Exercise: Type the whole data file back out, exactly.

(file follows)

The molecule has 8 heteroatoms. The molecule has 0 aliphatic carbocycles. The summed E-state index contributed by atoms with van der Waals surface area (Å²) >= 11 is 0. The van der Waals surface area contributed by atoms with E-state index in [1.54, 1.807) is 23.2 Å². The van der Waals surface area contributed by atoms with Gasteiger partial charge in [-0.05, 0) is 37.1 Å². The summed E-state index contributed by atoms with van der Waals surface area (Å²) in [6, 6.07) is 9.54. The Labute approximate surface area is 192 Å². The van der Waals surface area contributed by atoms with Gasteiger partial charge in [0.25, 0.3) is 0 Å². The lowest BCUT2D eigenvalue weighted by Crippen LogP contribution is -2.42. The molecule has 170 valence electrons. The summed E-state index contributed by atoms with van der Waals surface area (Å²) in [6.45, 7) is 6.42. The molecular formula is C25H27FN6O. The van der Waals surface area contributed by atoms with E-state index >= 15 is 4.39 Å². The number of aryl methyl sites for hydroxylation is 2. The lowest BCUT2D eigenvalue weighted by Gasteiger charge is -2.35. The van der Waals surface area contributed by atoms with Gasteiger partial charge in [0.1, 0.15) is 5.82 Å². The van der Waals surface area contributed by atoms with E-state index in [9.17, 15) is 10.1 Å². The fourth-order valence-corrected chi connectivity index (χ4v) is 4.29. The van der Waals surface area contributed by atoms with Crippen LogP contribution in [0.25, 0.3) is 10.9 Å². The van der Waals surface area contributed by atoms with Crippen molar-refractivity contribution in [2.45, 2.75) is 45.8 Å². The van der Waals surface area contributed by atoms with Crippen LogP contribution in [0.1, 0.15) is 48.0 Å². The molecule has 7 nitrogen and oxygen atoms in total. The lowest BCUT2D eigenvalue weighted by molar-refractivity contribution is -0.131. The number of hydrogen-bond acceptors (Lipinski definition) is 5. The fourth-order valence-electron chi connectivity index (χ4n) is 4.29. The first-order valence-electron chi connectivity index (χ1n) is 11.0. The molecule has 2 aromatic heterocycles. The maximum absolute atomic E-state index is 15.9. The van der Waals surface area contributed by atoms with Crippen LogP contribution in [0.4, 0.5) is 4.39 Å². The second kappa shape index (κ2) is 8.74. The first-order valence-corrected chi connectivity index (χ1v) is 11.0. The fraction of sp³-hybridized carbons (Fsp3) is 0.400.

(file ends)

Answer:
The molecule has 8 heteroatoms. The molecule has 0 aliphatic carbocycles. The summed E-state index contributed by atoms with van der Waals surface area (Å²) >= 11 is 0. The van der Waals surface area contributed by atoms with E-state index in [1.54, 1.807) is 23.2 Å². The van der Waals surface area contributed by atoms with Gasteiger partial charge in [-0.05, 0) is 37.1 Å². The summed E-state index contributed by atoms with van der Waals surface area (Å²) in [6, 6.07) is 9.54. The Labute approximate surface area is 192 Å². The van der Waals surface area contributed by atoms with Gasteiger partial charge in [0.25, 0.3) is 0 Å². The lowest BCUT2D eigenvalue weighted by Crippen LogP contribution is -2.42. The molecule has 170 valence electrons. The summed E-state index contributed by atoms with van der Waals surface area (Å²) in [6.45, 7) is 6.42. The molecular formula is C25H27FN6O. The van der Waals surface area contributed by atoms with E-state index >= 15 is 4.39 Å². The number of aryl methyl sites for hydroxylation is 2. The lowest BCUT2D eigenvalue weighted by Gasteiger charge is -2.35. The van der Waals surface area contributed by atoms with Gasteiger partial charge in [0.1, 0.15) is 5.82 Å². The van der Waals surface area contributed by atoms with E-state index in [9.17, 15) is 10.1 Å². The fourth-order valence-corrected chi connectivity index (χ4v) is 4.29. The van der Waals surface area contributed by atoms with Crippen LogP contribution in [0.25, 0.3) is 10.9 Å². The van der Waals surface area contributed by atoms with Crippen molar-refractivity contribution in [2.45, 2.75) is 45.8 Å². The van der Waals surface area contributed by atoms with Crippen LogP contribution in [0.1, 0.15) is 48.0 Å². The molecule has 7 nitrogen and oxygen atoms in total. The lowest BCUT2D eigenvalue weighted by molar-refractivity contribution is -0.131. The number of hydrogen-bond acceptors (Lipinski definition) is 5. The fourth-order valence-electron chi connectivity index (χ4n) is 4.29. The first-order valence-electron chi connectivity index (χ1n) is 11.0. The molecule has 2 aromatic heterocycles. The maximum absolute atomic E-state index is 15.9. The van der Waals surface area contributed by atoms with Crippen LogP contribution in [0.4, 0.5) is 4.39 Å². The second kappa shape index (κ2) is 8.74. The first-order valence-corrected chi connectivity index (χ1v) is 11.0. The fraction of sp³-hybridized carbons (Fsp3) is 0.400.